La Cage Aux Folles
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La Cage Aux Folles
Music and Lyrics by Jerry Herman
Book by Harvey Fierstein
Based on La Cage Aux Folles by Jean Poiret
Starring: Gary Beach and Daniel Davis
Broadway at 46th Street
Also Starring: Gavin Creel, Angela Gaylor, Ruth Williamson, Michael Mulheren, Linda Balgord, John Shuman,
Michael Benjamin Washington
(And a Company of Dancers)
Directed by Jerry Zaks
Choreographed by Jerry Mitchell
Music Director: Patrick Vaccariello
Set Design: Scott Pask
Costume Design: William Ivey Long
Lighting Design: Donald Holder
Sound Design: Peter Fitzgerald
Hair & Wig Design: Paul Huntley
Casting by Jim Carnahan, CSA
Production Managers: Arthur Siccardi, Patrick Sullivan
Original Orchestrations: Jim Tyler
Additional Orchestrations: Larry Blank
Dance Music Arrangements: David Krane
Music Coordinator: Michael Keller
General Manager: 101 Productions, Ltd.
Press Representative: Barlow*Hartman
Production Supervisor: Steven Beckler
Associate Producers: TGA Entertainment,
Leni Sender, Bob Cuillo, Kathi Glist
Dr. Roberta E. Zlokower
December 15, 2004
Originally Published on ExploreDance.com
Now here's a play about Family Values - And, it deserves at least a dozen Tonys, including best revival of a musical and including choreography (Jerry Mitchell). No matter that the family consists of a drag queen dancer, the owner of the transvestite Club, La Cage Aux Folles, and a son affianced to the daughter of the head of the Tradition and Morality Party. This family loves each other, and the "father", Daniel Davis as Georges, and the "mother", Gary Beach as Albin, love their pony-tailed Jean-Michel (Gavin Creel), who is engaged to Anne (Angela Gaylor). When it's time to meet the new in-laws, mayhem breaks loose, and the hilarious maid-butler (Michael Benjamin Washington) helps to re-decorate the erotic décor to suit the conservative and religious visitors. The French Riviera apartment over La Cage becomes a quasi-Sistine Chapel.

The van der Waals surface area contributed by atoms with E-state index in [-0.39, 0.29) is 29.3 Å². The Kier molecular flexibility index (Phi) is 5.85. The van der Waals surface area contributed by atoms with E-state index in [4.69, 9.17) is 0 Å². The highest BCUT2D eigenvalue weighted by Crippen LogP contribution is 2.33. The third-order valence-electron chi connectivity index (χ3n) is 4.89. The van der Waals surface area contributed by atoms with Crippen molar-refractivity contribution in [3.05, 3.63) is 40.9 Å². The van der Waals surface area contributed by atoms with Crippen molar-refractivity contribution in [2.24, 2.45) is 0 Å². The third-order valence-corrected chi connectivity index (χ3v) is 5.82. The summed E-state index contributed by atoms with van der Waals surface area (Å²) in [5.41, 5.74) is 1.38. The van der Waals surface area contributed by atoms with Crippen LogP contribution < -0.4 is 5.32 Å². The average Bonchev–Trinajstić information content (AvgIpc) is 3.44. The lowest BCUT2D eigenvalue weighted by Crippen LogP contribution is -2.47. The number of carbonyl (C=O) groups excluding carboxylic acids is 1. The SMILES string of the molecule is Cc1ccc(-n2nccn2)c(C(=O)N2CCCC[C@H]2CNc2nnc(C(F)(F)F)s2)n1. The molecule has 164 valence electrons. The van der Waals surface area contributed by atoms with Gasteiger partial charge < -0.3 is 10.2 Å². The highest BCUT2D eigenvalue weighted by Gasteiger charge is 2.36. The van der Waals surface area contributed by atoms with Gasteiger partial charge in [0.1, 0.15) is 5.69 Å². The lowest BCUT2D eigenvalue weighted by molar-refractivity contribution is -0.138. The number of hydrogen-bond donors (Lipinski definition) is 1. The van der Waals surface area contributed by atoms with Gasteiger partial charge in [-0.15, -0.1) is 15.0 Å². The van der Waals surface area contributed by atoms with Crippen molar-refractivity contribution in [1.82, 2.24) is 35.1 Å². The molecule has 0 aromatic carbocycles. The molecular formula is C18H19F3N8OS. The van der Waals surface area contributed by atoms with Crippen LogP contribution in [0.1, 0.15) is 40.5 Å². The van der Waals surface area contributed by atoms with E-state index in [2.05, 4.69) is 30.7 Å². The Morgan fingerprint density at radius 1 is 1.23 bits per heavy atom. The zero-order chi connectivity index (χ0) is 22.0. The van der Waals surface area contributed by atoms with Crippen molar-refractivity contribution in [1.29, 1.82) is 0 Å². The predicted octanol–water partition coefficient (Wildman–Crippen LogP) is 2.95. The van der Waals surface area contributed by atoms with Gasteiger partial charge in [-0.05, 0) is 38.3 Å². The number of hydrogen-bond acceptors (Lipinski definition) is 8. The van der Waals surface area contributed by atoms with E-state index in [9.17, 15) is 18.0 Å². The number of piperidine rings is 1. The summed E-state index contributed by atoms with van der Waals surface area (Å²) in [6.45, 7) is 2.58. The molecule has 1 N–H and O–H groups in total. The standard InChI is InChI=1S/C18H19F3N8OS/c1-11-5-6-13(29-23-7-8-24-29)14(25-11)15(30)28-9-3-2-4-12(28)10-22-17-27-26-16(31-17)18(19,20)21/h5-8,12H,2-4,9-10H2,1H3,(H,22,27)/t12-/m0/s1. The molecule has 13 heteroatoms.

But, the plot is quite secondary to the dancing and music, which are so effervescent, so energetic, so engaging, so elicit, and so entertaining that you do not want this performance to end, never, never, as the audience stands at the finale and claps and sings with this song and dance chorus to "The Best of Times", a positive and powerful tune, equaled by "I Am What I Am", Albin's signature tune. And, sets and costumes are so exotic, colorful and shining and so, so French! The sets of the interior apartment are suggestive of the Club downstairs. The waterfront cafés change lighting with mesmerizing magnificence. Jacqueline's (Ruth Williamson) sophisticated restaurant-Club is just what Paris is known for.
But, the visual highlights of the show occur in the show tunes and dances with the Cagelles, and the feathered fans, brilliantly colored boas, slivers of silver, and LaDuca Shoes are absolutely exciting to behold. You would not at first know these dancers are men (if you've had a few glasses of Chianti, as I had, prior to the evening show), and their fully exposed legs are shapely in fishnet and silk. How disarming, when they sing like men! How alarming, when they somersault en air and split and catapult around the stage like young, female gymnasts. How enchanting, when they unroll from iron sets, with unfolding red feathers that sweep the stage with surrealism. Rockettes and Moulin Rouge in drag!
Gary Beach, as Albin, exuded confidence and vulnerability and class and resilience. This is one great character actor with a good voice and versatility. Daniel Davis as Georges was so butch at times that he was seriously sexy. He could swing from man of the moment as father of the groom to man of the moment as Albin's lover and protector in the wink of an eye. And, he has the throaty vocalization so intrinsic to the French. Gavin Creel as Jean-Michel could eliminate the ponytail, which confuses his role. But, his final scene was charming and well presented. Angela Gaylor as fiancée Anne seemed a bit overplayed, and Ruth Williamson as Jacqueline, the restaurateur with clout, was well cast and cleverly coy.
Michael Benjamin Washington as Jacob the maid is a "designer" character, so stylized, so exquisite. Michael Mulheren and Linda Balgord as the "traditional parents" fell into some surprise scenes, and the whip-slashing and dress-posing characters completed the theatricalities of this show. However, it was Jerry Mitchell's charismatic choreography, Jerry Zaks' dynamic directing, Jerry Herman's memorable music and laugh-filled lyrics, and Harvey Fierstein's brilliant book that created the core of this bravura extravaganza.
Do NOT miss La Cage Aux Folles at Marquis Theatre. And, drink a bit of Chianti before the show. You will be drawn into a Broadway music and dance illusion.
Photo by Carol Rosegg